Key to making the CC2i collaboration model work is ensuring that pitches adhere to public sector procurement rules. So how does the CC2i model fit with procurement?
SME partners we are working with are clear that whilst they are working collaboratively with a number of local authorities or public sector bodies, their pitch will still be subject to public sector procurement procedures. In the majority of cases the overall amount being sought for the pitch falls under the EU threshold of £164,176, so will not trigger a full OJEU procurement process.
Most pitches going through standard procurement processes will see the financial commitment falling into the category whereby participating public bodies will need to request three written quotations for the work.
The new Innovation Partnerships introduced as part of the The Public Contracts Regulations 2015, SI 2015/102 (PCR 2015), will cover cases of true and proven innovation:
'The Innovation Partnership procedure enables the council to develop innovative products, works or services where no suitable solution exists in the market (sharing the risk with suppliers) and then to purchase the resulting products, services etc.'
An SME and partner public bodies may be able to use an existing framework to deliver their pitch such as Digital Outcomes & Specialists Framework or possibly G-Cloud on the Digital Marketplace.
Collaborations that are brought to CC2i by a local authority seeking to work with other local authorities without private sector involvement, and which manage all the co-design and development within the partnership can progress under existing local government partnerships and collaboration models.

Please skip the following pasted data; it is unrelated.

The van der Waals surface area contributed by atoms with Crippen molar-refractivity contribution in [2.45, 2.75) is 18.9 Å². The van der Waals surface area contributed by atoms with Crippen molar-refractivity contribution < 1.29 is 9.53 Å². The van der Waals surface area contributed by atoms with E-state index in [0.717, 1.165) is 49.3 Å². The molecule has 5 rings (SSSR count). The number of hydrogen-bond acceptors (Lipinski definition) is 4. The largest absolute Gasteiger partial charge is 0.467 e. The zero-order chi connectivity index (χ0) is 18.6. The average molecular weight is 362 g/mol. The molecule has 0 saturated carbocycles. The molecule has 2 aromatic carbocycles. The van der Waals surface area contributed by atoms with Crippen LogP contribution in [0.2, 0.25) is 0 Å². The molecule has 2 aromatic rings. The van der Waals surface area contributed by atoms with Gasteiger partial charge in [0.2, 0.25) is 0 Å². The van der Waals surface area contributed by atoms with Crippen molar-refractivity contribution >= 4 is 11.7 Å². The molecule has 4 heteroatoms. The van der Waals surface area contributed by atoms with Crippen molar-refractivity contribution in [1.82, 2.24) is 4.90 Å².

In some cases Teckal may be relevant:
"The Teckal case established that, under certain circumstances, a contract let to a third party will not count as a public service contract if “the local authority exercises over the person [ie the company] concerned a control which is similar to that which it exercises over its own departments and, at the same time, that person carries out the essential part of its activities with the controlling local authority or authorities”. These two elements have been called the control and function tests."
To be clear, it is the responsibility of the pledging organisation to ensure compliance with procurement rules, but it is best practice for pitching organisations to be aware of procurement practices. There are many myths in public sector procurement – some good ones listed here – and despite offering a new way for public sector to work together, CC2i is not a way around procurement.
The Gov.UK website says:
"The over-riding procurement policy requirement is that all public procurement must be based on value for money, defined as 'the best mix of quality and effectiveness for the least outlay over the period of use of the goods or services bought'. This should be achieved through competition, unless there are compelling reasons to the contrary."
CC2i squarely believes that our collaboration approach will offer public sector value for money now and moving forward. By joining together to work on digital innovation either with private sector or solely with public sector partners, financial collaboration will enable partners to de-risk projects, find solutions to problems more quickly whilst sharing expertise and making their budgets go further.
The guidance that has been provided is for information purposes only and the CC2i team accepts no liability or responsibility for the reliance by any person or organisation on the guidance notes contained here. Parties are responsible for seeking their own independent legal advice in terms of procurement and contracting once the pitch has confirmed interested parties attached.
CC2i consulted with Terry Brewer, Divisional Director Commercial, Contracts and Procurement at Harrow Council and author of the National Category Strategy 2 for the LGA on this procurement overview.